The native pollinators of North America are, arguably, the buffalo of today. They are declining at precipitous rates. In their honor, this Thanksgiving, add some pollinator-friendly habitat to your garden, join the Great Sunflower Project as a citizen-scientist, do a tree-planting, or build a small native bee hotel (note: don’t buy one, really!).
6. Honor history by opting for heirloom varieties of foods – and start saving and sharing seeds, yourself. The Kwakwaka’wakw potlatch tradition celebrates gift-giving. The teaching of the potlatch is that that the community’s richest and most powerful person is the one who is the most generous. The potlatch ceremony was so threatening it was banned in Canada from 1885-1951. In the spirit of revitalizing this beautiful tradition, you might give seeds as gifts to your guests and support the Slow Food Movement, or invite a sharing of seeds through snail mail, if you’re doing a virtual meal. If you’re a procrastinator, save some of the seeds from your meal’s vegetables as you cook the meal, for later planting in the spring.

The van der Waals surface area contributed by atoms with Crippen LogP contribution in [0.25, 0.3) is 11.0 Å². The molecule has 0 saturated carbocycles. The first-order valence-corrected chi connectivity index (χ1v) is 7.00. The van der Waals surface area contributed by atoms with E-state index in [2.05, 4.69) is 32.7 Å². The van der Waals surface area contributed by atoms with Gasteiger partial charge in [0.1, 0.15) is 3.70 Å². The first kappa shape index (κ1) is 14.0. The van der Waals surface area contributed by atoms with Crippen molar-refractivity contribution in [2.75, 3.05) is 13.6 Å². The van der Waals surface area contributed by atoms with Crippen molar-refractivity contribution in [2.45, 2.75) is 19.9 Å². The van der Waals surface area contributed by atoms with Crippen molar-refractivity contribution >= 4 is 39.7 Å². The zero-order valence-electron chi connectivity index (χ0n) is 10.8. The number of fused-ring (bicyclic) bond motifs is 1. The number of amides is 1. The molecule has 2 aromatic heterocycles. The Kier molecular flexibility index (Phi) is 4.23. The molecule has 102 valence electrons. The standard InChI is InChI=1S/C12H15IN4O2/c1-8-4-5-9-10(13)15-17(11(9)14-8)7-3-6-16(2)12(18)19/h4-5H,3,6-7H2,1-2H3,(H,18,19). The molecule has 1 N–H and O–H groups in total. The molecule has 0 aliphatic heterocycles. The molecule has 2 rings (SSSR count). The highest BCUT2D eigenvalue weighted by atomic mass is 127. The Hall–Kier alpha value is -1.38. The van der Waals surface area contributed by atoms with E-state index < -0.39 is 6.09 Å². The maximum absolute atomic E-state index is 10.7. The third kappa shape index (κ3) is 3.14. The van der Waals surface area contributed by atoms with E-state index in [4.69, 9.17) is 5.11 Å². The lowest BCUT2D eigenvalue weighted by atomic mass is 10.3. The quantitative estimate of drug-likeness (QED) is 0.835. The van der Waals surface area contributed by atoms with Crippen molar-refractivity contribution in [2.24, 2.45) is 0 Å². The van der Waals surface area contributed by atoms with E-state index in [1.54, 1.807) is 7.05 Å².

7. Don’t stop being politically active. The election’s over. (Well, hopefully… I am writing this on October 4, 2020!) If you sent out postcards or took to the streets in October, keep it coming in November, December, and January. Political engagement is the only way that democracy can be restored and strengthened. Engage.
a. Call your Congress-people, state and federal.
b. Write op-eds about the issues closest to your heart, and your experience.
c. Run for the local school board, or to fill a vacancy on your local planning commission, or for state office. Especially if you are a woman or a person of color, it’s likely that you’re under-represented in those spheres.
8. Make Thanksgiving about food justice, not just food.
b. Make ethical menu choices: whether forgoing the turkey this year, or just having a more plant-based menu than previously, you can start proving to yourself that better eating also feels better in your body, and it’s the right choice to make by the planet, too. Challenge yourself to make a meal that is delicious and vegan. Or, make a meal that’s entirely sourced from local farms, within 100 miles of your home. Or, a meal that is entirely organic, or organic and fair-trade. Or, just try to make a meal that historically matches what the legendary first Thanksgiving meal would have entailed (hint: start hunting, fishing, gathering, and preserving; your menu will have to be sugar, flour, and mostly butter-free. Venison stew with corn mush and a side of mussels, with berries for dessert, anyone?)
9. Share stories and art for social change.